Dubspot Interview: Rinse FM’s Oneman (502 Recordings) & Ben UFO (Hessle Audio)

[Photo by Megan Jolly.]

Dubspot sat down with the influential taste-makers Ben UFO and Oneman for an interview ahead of their celebrated DJ sets at the recent TURRBOTAX® party in Brooklyn. Through hosting shows on the renowned Rinse FM radio station, running well respected labels, and paying close attention to the artform of DJing, the two have found themselves at the forefront of British dance music. Ben UFO co-founded and manages Hessle Audio alongside Pangaea and Pearson Sound, and Oneman recently started 502 Recordings. Both labels deliver an array of sounds from established artists as well as those on the come up. Although the two are ambivalent about the term UK bass music, they’ve done a lot to steer the direction of music that falls within that category. Tracks released on Hessle are immediately embraced by fans all across the world, and support for a song by Oneman is a widely sought after mark of approval. Neither produce and instead focus their energies on DJing, bringing to the table top shelf mixing abilities and an eclectic interest in music that defies genre boundaries, as evidenced by their sets here in New York. Below, they discuss how they pick out tunes, the importance of sound quality, the role of the DJ, pirate radio, and the impact of technology.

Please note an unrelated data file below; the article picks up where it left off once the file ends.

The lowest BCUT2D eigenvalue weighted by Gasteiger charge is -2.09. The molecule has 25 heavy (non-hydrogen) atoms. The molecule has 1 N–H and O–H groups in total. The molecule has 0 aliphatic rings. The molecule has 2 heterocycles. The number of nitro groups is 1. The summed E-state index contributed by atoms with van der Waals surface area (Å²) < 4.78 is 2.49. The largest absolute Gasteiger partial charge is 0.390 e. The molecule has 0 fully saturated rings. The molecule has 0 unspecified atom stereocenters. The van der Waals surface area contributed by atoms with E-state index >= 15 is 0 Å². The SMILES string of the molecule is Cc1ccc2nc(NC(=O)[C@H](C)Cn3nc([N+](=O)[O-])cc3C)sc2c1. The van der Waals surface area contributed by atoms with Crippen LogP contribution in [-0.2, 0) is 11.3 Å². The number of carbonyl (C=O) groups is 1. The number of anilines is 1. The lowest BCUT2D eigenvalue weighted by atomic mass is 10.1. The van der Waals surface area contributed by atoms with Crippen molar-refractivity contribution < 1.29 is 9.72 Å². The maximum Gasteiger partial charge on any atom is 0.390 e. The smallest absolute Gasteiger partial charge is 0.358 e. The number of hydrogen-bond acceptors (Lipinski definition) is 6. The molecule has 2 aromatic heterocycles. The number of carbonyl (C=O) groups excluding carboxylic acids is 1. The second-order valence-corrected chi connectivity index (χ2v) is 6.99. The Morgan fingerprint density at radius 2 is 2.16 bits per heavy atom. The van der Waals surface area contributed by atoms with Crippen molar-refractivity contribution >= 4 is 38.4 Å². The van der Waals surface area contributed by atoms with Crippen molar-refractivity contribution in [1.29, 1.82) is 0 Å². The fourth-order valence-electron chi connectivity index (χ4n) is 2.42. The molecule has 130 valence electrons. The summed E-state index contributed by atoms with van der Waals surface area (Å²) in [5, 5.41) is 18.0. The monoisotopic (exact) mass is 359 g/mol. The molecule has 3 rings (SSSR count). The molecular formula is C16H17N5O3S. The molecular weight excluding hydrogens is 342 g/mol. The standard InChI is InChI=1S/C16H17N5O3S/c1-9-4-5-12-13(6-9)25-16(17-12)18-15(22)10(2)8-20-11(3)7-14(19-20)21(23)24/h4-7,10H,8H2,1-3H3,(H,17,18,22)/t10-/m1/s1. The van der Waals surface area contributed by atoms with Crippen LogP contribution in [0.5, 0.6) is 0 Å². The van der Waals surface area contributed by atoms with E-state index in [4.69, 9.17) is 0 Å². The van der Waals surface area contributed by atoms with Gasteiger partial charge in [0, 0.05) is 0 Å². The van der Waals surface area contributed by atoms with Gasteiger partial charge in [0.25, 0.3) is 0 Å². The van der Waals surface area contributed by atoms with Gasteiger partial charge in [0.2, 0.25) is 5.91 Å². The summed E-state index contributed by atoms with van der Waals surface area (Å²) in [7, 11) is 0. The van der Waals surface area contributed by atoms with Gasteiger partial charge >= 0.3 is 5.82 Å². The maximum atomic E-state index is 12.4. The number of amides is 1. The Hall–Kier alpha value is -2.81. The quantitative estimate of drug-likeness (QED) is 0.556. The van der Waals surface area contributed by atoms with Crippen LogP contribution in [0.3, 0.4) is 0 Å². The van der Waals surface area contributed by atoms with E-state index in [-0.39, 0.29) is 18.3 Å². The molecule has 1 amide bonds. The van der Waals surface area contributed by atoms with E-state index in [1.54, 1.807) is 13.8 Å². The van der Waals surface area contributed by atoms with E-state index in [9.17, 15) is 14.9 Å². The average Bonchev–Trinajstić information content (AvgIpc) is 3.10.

As radio DJs and label owners, what grabs you about a track when you first hear it?

Ben UFO – It’s quite difficult to put it into words. You can normally tell within a few bars whether or not someone’s grabbed your attention enough to make you want to listen all the way through.

Oneman – I get that, and then also if you feel like you want to listen to it again, or if you’ve repeatedly listened to it for four or five plays to hear those bits you missed when you started, that’s when you know they’ve taken time on their production.

Do you ever come across tracks that you don’t like the first time, but then hear again and change your mind?